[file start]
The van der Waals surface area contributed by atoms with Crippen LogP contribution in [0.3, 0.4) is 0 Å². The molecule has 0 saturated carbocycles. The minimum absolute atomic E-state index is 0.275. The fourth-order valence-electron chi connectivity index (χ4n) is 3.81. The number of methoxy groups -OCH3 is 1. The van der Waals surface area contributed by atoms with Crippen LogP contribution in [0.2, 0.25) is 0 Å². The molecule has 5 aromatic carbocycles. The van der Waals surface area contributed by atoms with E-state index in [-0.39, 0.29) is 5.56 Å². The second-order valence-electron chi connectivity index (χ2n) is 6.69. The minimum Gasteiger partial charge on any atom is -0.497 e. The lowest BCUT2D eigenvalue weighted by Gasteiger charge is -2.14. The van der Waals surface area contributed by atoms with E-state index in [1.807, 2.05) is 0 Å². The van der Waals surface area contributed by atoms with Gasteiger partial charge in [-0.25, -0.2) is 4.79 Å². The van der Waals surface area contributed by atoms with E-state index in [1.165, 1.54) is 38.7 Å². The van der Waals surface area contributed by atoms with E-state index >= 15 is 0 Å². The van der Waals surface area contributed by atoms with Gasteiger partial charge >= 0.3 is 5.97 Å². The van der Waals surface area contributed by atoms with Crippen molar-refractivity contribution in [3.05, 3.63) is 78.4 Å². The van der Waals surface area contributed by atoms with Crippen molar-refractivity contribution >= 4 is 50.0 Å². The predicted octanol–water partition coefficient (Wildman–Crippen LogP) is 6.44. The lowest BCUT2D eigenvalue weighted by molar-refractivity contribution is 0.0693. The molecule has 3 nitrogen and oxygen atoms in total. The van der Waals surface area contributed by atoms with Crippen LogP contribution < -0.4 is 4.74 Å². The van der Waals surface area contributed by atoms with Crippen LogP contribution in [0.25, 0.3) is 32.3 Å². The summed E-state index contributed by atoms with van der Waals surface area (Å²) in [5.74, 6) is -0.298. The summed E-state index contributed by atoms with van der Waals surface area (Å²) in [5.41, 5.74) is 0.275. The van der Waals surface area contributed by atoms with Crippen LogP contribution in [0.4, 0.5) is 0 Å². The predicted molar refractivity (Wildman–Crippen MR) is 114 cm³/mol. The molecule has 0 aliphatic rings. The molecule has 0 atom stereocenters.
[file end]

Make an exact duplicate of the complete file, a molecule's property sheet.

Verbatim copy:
The van der Waals surface area contributed by atoms with Crippen LogP contribution in [0.3, 0.4) is 0 Å². The molecule has 0 saturated carbocycles. The minimum absolute atomic E-state index is 0.275. The fourth-order valence-electron chi connectivity index (χ4n) is 3.81. The number of methoxy groups -OCH3 is 1. The van der Waals surface area contributed by atoms with Crippen LogP contribution in [0.2, 0.25) is 0 Å². The molecule has 5 aromatic carbocycles. The van der Waals surface area contributed by atoms with E-state index in [-0.39, 0.29) is 5.56 Å². The second-order valence-electron chi connectivity index (χ2n) is 6.69. The minimum Gasteiger partial charge on any atom is -0.497 e. The lowest BCUT2D eigenvalue weighted by Gasteiger charge is -2.14. The van der Waals surface area contributed by atoms with E-state index in [1.807, 2.05) is 0 Å². The van der Waals surface area contributed by atoms with Gasteiger partial charge in [-0.25, -0.2) is 4.79 Å². The van der Waals surface area contributed by atoms with E-state index in [1.165, 1.54) is 38.7 Å². The van der Waals surface area contributed by atoms with E-state index >= 15 is 0 Å². The van der Waals surface area contributed by atoms with Gasteiger partial charge >= 0.3 is 5.97 Å². The van der Waals surface area contributed by atoms with Crippen molar-refractivity contribution in [3.05, 3.63) is 78.4 Å². The van der Waals surface area contributed by atoms with Crippen molar-refractivity contribution >= 4 is 50.0 Å². The predicted octanol–water partition coefficient (Wildman–Crippen LogP) is 6.44. The lowest BCUT2D eigenvalue weighted by molar-refractivity contribution is 0.0693. The molecule has 3 nitrogen and oxygen atoms in total. The van der Waals surface area contributed by atoms with Crippen LogP contribution < -0.4 is 4.74 Å². The van der Waals surface area contributed by atoms with Crippen LogP contribution in [0.25, 0.3) is 32.3 Å². The summed E-state index contributed by atoms with van der Waals surface area (Å²) in [5.74, 6) is -0.298. The summed E-state index contributed by atoms with van der Waals surface area (Å²) in [5.41, 5.74) is 0.275. The van der Waals surface area contributed by atoms with Crippen LogP contribution in [0.4, 0.5) is 0 Å². The predicted molar refractivity (Wildman–Crippen MR) is 114 cm³/mol. The molecule has 0 aliphatic rings. The molecule has 0 atom stereocenters.